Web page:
“This opens unlimited opportunities for the entire University community in terms of new access to internships and employment for students; programs and events at both campuses; sports, cultural and entertainment options; and much more.”

Development opportunities along the BLE began with the construction of the line itself which generated more than 9,000 jobs and infused an estimated $285 million into the local economy. By the time of the line’s completion, significant numbers of apartments, offices, restaurants, shops and other businesses had been constructed along the new rail corridor. Development boomed in particular in the neighborhoods of Optimist Park, NoDa, and University City, showing no sign of easing up. However, the 2020 census has revealed that development associated with Charlotte’s Blue Line rail corridor, north and south, is displacing people in historically black and low-income neighborhoods due to gentrification and steeply increasing land values.

Messina, Susan. All Aboard: Light Rail Arrives at UNC Charlotte, UNC Charlotte Magazine. April 1st 2018. Accessed September 9th 2021.

Jeffers, William Thomas. The Making of a Research University, James H. Woodward and UNC Charlotte 1989-2005. Charlotte, NC. The University of North Carolina at Charlotte, 2016.

Testimony of Chancellor Phiip L. Dubois to to the Metropolitan Transit Commission, October 25, 2006, Chancellor’s office

Paul Nowell. Light-Rail Extension From Center City To UNC Charlotte Gets Major Funding Commitment , Inside UNC Charlotte. October 16th 2012. Accessed September 9th 2021. 

Officials Break Ground On Light Rail Extension To Campus, Inside UNC Charlotte. July 18th 2013. Accessed September 9th 2021.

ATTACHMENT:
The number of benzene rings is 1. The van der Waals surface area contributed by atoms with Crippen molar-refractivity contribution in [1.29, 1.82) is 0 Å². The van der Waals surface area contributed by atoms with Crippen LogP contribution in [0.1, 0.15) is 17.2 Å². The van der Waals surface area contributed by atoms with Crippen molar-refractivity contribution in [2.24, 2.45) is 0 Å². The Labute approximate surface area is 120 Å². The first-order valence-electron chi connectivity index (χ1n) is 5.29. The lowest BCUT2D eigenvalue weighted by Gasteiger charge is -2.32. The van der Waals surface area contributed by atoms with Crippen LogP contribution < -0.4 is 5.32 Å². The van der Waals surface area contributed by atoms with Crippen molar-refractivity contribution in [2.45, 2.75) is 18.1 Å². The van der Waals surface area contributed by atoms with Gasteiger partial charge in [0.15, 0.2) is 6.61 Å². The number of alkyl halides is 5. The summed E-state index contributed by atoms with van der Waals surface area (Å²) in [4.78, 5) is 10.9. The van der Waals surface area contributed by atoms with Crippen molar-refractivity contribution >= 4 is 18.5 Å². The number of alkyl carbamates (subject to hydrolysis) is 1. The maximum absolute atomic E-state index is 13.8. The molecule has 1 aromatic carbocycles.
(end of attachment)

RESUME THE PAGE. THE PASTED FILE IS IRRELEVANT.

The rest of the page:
Light Rail Burrows Underground, Emerges On Campus, Inside UNC Charlotte. March 22nd 2016. Accessed September 9th 2021.

Light Rail Connects Us: Chancellor, Students Take A Test Ride, Inside UNC Charlotte. November 9th 2017. Accessed September 9th 2021.

All Aboard: Check Out Four Celebrations Scheduled For Light Rail’s Opening Day, Inside UNC Charlotte. March 9th 2018. Accessed September 9th 2021.

University City Development, Inside UNC Charlotte. Accessed September 9th 2021.

Israel, Mae. "County rail system ahead?." The Charlotte Observer (Charlotte) August 8th 1985. , Metro sec.

Cimino, Karen. "Rail route: UNCC, Yes—Crossing I-485, No." The Charlotte Observer (Charlotte) June 29th 2006. , B sec.1B.

Harrison, Steve. "A Momentous Arrival - After The Opening-Day Hoopla Ends, What's Ahead For Lynx?." The Charlotte Observer (Charlotte) November 24th 2007. , Main sec.1A.

Harrison, Steve. CATS hopes to avoid construction pitfalls, The Charlotte Observer. April 23rd 2014. Accessed September 9th 2021.

Harrison, Steve. Lynx Blue Line to UNC Charlotte won’t open in August as planned, The Charlotte Observer. February 27th 2017. Accessed September 9th 2021.

Harrison, Steve. CATS announces opening date for Blue Line Extension, The Charlotte Observer. January 9th 2018. Accessed September 9th 2021. .

Portillo, Ely. The Blue Line extension means ‘we won’t recognize this corridor in the next 10 years, The Charlotte Observer. March 4th 2018. Accessed September 9th 2021.

Harrison, Steve. After a decade of planning, Charlotte’s light-rail extension finally opens, The Charlotte Observer. March 16th 2018. Accessed September 9th 2021.

Wright, Will L.. How Charlotte’s light rail sped up a ‘takeover’ of historically-Black neighborhoods, The Charlotte Observer. August 20th 2021. Accessed September 9th 2021.

Mikyoung Kim Design, City of Charlotte. Accessed September 9th 2021.

Marani, Matthew. Hear My Train A Comin': Charlotte's light rail extension connects UNC Charlotte to the city center, The Architects Newspaper. March 26th 2018. Accessed September 9th 2021.

LYNX Blue Line / STV, STV. Accessed September 9th 2021.

LYNX Blue Line Extension, Lane. Accessed September 9th 2021.

Charlotte Blue Line Extension, Balfour Beatty. Accessed September 9th 2021.,in%20traffic%20on%20I%2D85.

Image Sources(Click to expand)

UNC Charlotte

UNC Charlotte

UNC Charlotte

UNC Charlotte Communications, Division of University Advancement, Media Assets

UNC Charlotte Official Flickr, photograph by Wade Bruton

UNC Charlotte Official Flickr, photograph by Wade Bruton

UNC Charlotte Official Flickr, photograph by Wade Bruton